At the University of Texas-Austin, for example, the pass rates for Hispanic/Latino and white students on the master’s exam are both over 94%. At Indiana University, multiracial students pass the master’s exam more often than their white counterparts. The two schools have disparities in other areas, however.
Coffey said she doesn’t want students to continue failing a problematic exam until the issues are resolved. She wants states to look at the data and look at schools without disparities in pass rates, to start finding solutions.
“We are not opposed to licensure,” she said, which can better assure competent social workers.
“We need to figure out exactly what’s going on before we can move forward,” she said. “It’s very problematic to say, ‘Well, there’s just something wrong with the takers here. You know, they should just pass the test. No, there is something wrong with the test.
Find a solution
Stacey Hardy-Chandler, president of the Association of Social Work Boards, said the group sought to eliminate anything that was discriminatory.
The group offers programs to better prepare teachers, publishes a free guide that includes sample questions, and works to get community feedback on suggested changes. This includes the launch of the Social Work Census, which will survey hundreds of thousands of social workers to see what they are doing to gauge how well exams reflect this.
Hardy-Chandler said the exam questions are now carefully scrutinized.
The questions are not written by the ASWB. Article writers do. These authors then propose questions which are then examined by a separate team. If it is rejected, the question is prepared in the workshop for possible later use. If this question is approved, it will be entered into the test as an unscored question.
Each test has 20 unscored questions. Candidates will answer these questions, and once enough data has been collected, the ASWB will see if this unscored question is biased. For example, if black women are disproportionately wrong, the question is flagged and may be removed or reworked. If not reported, the question is added to the test.
“We may stick to this test for technical reasons,” Hardy-Chandler told some members of the Kansas licensing board in October. “But we can also meet this test thanks to the work of our subject matter experts.”
The Kansas Behavioral Science Regulatory Board has almost no options on how it can move forward.
State law requires social workers in Kansas to be licensed with a nationally unionized test, and the ASWB test is the only player in that game. Suspending use of the test would mean leaving more social workers without a license or breaking state law by not having a testing requirement.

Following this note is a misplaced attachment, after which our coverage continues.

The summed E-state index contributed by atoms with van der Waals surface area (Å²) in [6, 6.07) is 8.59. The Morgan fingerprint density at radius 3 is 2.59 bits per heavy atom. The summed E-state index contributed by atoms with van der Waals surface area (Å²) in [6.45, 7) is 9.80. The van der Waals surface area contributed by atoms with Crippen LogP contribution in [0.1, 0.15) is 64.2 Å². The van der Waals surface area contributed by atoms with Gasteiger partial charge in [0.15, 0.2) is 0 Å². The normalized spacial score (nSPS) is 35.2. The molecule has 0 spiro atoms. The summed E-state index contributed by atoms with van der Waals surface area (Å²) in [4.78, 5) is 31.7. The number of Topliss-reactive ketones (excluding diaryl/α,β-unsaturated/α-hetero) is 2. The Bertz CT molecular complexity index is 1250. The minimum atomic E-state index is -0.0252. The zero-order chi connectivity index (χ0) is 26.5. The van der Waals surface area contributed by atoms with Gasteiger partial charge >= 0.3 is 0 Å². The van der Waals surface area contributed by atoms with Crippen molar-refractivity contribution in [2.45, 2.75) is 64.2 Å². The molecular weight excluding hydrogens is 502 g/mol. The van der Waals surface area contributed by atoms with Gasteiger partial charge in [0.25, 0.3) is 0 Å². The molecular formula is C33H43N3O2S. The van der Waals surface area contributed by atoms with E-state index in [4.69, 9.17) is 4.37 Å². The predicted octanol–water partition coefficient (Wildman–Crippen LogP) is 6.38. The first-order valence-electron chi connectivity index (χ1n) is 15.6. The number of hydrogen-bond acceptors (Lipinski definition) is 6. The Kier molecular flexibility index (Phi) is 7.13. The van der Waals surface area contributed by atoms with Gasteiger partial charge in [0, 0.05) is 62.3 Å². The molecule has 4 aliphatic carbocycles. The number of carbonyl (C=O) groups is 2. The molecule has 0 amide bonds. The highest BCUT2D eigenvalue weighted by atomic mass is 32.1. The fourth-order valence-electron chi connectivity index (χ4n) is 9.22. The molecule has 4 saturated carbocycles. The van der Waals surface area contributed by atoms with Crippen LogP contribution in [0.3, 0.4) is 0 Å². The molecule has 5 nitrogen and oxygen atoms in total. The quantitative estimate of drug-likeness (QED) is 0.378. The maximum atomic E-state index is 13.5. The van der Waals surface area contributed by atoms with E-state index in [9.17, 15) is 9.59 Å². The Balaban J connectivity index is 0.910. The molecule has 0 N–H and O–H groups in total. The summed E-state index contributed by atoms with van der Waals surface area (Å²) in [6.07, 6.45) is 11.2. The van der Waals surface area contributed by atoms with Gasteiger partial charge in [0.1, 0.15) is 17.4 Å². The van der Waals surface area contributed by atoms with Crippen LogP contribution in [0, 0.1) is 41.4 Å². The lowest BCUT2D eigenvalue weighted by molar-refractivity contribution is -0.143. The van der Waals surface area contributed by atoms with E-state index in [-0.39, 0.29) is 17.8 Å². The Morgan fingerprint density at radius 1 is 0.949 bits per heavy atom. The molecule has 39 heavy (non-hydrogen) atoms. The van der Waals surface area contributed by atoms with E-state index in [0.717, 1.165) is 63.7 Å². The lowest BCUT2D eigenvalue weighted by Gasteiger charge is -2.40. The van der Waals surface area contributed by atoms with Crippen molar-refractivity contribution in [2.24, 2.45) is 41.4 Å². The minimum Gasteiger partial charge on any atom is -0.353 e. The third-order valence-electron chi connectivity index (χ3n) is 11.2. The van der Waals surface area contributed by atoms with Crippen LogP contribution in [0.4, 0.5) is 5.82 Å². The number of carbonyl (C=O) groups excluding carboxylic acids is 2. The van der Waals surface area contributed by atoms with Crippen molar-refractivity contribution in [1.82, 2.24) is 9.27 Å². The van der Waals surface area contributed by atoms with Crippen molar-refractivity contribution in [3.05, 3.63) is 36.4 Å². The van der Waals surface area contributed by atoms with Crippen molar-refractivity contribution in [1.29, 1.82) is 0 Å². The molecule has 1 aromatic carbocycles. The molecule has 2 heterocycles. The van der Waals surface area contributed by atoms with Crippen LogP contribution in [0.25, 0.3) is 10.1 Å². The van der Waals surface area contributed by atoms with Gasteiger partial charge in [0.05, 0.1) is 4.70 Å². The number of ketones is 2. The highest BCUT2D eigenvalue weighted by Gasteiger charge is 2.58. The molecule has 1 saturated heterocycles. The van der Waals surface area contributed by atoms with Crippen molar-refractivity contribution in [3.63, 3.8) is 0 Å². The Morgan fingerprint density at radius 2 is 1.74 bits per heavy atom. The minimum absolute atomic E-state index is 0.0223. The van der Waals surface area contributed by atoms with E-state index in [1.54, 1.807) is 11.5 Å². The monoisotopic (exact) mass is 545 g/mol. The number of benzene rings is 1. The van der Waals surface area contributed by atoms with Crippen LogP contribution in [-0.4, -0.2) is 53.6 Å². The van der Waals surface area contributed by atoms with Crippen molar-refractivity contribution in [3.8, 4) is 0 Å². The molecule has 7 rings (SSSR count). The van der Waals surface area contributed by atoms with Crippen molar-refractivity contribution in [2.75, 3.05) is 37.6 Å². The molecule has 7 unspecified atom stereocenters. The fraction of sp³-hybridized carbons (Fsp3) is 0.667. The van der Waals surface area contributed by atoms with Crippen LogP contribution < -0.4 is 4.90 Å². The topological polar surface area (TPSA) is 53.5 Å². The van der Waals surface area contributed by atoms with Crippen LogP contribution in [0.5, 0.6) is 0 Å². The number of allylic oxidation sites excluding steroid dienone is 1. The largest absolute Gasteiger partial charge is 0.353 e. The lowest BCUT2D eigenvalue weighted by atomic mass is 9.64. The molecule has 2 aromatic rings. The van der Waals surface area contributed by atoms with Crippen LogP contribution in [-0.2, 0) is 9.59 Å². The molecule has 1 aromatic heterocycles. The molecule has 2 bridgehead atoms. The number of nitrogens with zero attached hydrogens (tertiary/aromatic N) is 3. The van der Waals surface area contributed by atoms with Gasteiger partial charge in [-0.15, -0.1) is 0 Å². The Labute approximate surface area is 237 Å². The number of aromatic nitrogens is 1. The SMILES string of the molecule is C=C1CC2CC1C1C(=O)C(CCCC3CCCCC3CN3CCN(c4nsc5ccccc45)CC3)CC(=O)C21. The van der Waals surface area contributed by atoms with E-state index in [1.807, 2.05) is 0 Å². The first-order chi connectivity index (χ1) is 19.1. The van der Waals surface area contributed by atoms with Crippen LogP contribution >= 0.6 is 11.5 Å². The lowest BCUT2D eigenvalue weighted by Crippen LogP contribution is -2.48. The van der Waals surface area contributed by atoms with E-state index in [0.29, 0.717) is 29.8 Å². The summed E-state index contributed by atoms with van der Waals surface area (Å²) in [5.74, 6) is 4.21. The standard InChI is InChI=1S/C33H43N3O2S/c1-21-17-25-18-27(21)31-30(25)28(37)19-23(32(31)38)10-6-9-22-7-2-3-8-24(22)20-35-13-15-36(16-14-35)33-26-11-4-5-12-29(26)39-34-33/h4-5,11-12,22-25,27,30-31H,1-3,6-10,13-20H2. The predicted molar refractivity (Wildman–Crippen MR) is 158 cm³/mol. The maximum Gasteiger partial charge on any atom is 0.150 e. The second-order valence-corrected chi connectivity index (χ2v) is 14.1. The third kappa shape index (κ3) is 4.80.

But the calls for change persist.
Becky Fast, executive director of the Kansas chapter of the National Association of Social Workers, said the state could have more social workers if it didn’t have the current guidelines.
She says Kansas doesn’t need her three levels of testing.
She said disparities in pass scores drive away qualified candidates. The students have already obtained a diploma. She argues that this is sufficient proof of their competence.
“It’s not like you haven’t passed the tests in four years,” Fast said.
Despite concerns, the number of social workers is growing in Kansas. The total number of individuals has jumped with 500 additional licensed social workers since July 2018. Kansas has just over 8,000 licensed social workers.
Social workers do not need a license to get a job, but the most desirable jobs usually require a license. Without certain licenses, someone could cross the state’s western border into Colorado, requiring social workers to take fewer licensing exams for certain levels of certification.
A total of 37 states and territories have bachelor’s, master’s, and clinical licenses like Kansas. Eight states only have a clinical license and a master’s degree. Two states have a license for the highest level of expertise.
Carr, a PhD student at the University of Kansas, said the tests needed top-down changes. The questions could be reworked and field surveys could be conducted, but problems will arise again if the group rewriting and revising the questions lacks diversity.
“We have to pass this test,” Carr said, “but that’s not necessarily an indication of your practice skills.”
Blaise Mesa reports on criminal justice and social services for the Kansas News Service in Topeka. You can follow him on Twitter @Blaise_Mesa or email him at [email protected].